Photo Credit: Sorin Sîrbu, Unsplash.com

Woohoo . . . Yay. . . Guilt & Shame and Your Money: Part One

(Next week: Part Two: The Shame of Money. Breaking it down takes two.)

This week I had several sessions with clients and conversations with other women about guilt, shame, and money.

First, we need to discern between the two. They’re very different and people tend to group them together. But it’s essential, especially in the money area of life, to know the difference so that you can uncover the solution . . .

Guilt’s about the behavior. “I did something ‘bad,’ or anticipate doing something ‘bad.’” Shame is, “I’m wrong.” Shame is at the core of your identity. Shame is who you are, vs. guilt is what you did.  Know the difference to uncover the solution.

Guilt & Money: Let’s Dive In . . .

Guilt’s pervasive. It carries a lot of weight. Unexamined guilt will run the show on how you react to decisions involving money.

Women carry more guilt because of our giving, nurturing nature. “Did I do enough? Did I give enough? Did I listen enough? Do I make enough? Is my work enough? Am I enough?”

We’re hardwired for connection and being liked, so if we think someone won’t approve of what we do, say, or give, it sends a guilt signal back to our psyche that we’re doing something bad; that or we may disappoint others if we don’t agree with them, which can lead down the slippery slope that we’re a failure.

Is this something you experience? If so, you’re not alone. Guilt’s common in life and even more so when it comes to money and decisions about finances.

Let me let you in on a little secret . . . Feeling guilty really is selfish. You’re concerned only with your ego’s agenda and your guilt does nothing for anyone. So it’s worth taking a look at.

Guilt Fix #1: Communication.

If you feel guilty that choosing to do something and acting from your heart and truest self is going to make someone else feel bad or be disappointed, you are A) acting out of fear and not a loving mindset and B) not actually giving that other person a chance to say what they really feel. Feeling guilty is all you. So, next time, take the chance to talk it out with the person to get more information before jumping to conclusions.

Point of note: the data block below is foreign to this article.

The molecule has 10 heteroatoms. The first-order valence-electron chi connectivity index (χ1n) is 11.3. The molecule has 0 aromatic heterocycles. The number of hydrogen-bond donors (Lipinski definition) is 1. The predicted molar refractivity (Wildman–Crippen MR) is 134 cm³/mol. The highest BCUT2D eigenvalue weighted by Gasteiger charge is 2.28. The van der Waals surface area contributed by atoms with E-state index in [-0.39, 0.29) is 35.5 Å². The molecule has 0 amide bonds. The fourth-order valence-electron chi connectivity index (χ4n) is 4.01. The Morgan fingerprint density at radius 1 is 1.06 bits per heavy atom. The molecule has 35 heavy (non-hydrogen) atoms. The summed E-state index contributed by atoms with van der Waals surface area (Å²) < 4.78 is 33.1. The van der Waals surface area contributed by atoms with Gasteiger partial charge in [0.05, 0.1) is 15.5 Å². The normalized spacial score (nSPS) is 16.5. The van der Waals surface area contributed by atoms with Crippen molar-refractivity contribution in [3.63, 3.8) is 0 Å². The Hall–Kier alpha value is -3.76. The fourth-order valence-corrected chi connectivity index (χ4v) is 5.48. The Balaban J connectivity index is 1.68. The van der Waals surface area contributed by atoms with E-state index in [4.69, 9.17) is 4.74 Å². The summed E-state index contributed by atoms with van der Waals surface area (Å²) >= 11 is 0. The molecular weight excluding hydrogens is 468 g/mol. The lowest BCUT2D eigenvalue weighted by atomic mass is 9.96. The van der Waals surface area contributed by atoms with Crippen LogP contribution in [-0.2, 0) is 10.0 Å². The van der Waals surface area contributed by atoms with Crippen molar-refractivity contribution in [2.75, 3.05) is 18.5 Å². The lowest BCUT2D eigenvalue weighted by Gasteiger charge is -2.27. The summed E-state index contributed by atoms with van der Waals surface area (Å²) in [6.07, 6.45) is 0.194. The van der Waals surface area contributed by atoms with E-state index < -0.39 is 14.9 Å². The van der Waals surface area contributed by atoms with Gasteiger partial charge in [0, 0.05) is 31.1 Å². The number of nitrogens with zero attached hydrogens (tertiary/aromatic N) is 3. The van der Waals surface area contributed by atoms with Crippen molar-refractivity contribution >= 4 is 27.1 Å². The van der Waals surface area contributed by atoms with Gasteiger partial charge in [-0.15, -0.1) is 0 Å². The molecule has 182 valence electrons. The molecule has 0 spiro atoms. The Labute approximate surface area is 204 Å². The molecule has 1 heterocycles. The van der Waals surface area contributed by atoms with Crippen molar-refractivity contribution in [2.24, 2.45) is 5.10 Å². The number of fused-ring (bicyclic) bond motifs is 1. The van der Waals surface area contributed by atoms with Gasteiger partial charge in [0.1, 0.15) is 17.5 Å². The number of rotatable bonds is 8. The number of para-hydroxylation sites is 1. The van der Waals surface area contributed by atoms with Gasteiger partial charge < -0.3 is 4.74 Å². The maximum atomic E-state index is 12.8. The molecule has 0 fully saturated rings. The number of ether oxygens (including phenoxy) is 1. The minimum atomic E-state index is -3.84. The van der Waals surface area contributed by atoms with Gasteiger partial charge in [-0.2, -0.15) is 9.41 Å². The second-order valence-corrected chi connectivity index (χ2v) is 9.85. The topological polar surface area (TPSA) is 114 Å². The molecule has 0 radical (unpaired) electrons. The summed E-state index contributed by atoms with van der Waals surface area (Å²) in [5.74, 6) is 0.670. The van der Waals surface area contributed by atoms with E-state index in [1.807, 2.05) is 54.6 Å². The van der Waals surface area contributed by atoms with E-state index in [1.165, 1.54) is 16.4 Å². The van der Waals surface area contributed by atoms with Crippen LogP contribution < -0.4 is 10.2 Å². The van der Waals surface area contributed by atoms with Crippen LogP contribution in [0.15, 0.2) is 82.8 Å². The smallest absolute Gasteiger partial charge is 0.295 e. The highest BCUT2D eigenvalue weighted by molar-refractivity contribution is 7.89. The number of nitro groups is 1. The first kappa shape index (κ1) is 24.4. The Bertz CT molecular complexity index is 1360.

Guilt Fix #2: Release Judgment of Yourself.

You’re perfectly imperfect exactly the way you are. The good, the bad, and the ugly–you’re made up of it all! So give yourself a break. If you experienced guilt from spending too much money at one time or another, acknowledge what happened and use guilt as a powerful motivator. Bringing light to a part of us can lead to powerful changes to do what’s right with our money.

Guilt Fix #3: Making Money Is Spiritual.

Feeling guilty IS NOT spiritual. You feel guilty that you’re making money, choosing to make money, or wanting more money doesn’t mean someone else goes without. When you get a raise, it doesn’t mean someone else in your company gets a pay cut. When your needs are met, you, in turn, can provide to others.

Guilt Fix #4: Honor the Opportunity.

You’re making money, you’re giving value, you have something to contribute. Others in this world may not have that opportunity; some do and choose–whether unconsciously or consciously–to not take advantage of the opportunities that are presented to them.

Guilt Fix #5: Define Success on Your Terms and Live From Your Values.

Grab a sheet of paper and a pen and write down what success means for you and what are your top five most important principles you live by. (Well get to it, don’t just think about it! Get it down on that piece of paper.)

Lastly, When You Shouldn’t Feel Guilty About Spending Money:

When it was in the spending plan.

When you saved up for it.

When you share your wealth.

When you honestly need it. (Keyword here if you didn’t catch the boldness of it, HONESTLY. Get out of autopilot and check in with yourself.)

Shoot me a note to tell me what you got out of this. Does it resonate with you? I really do love hearing from you. You can reach me at [email protected]

Until next time, much abundance in all its forms.

Photo Credit: Sorin Sîrbu, Unsplash.com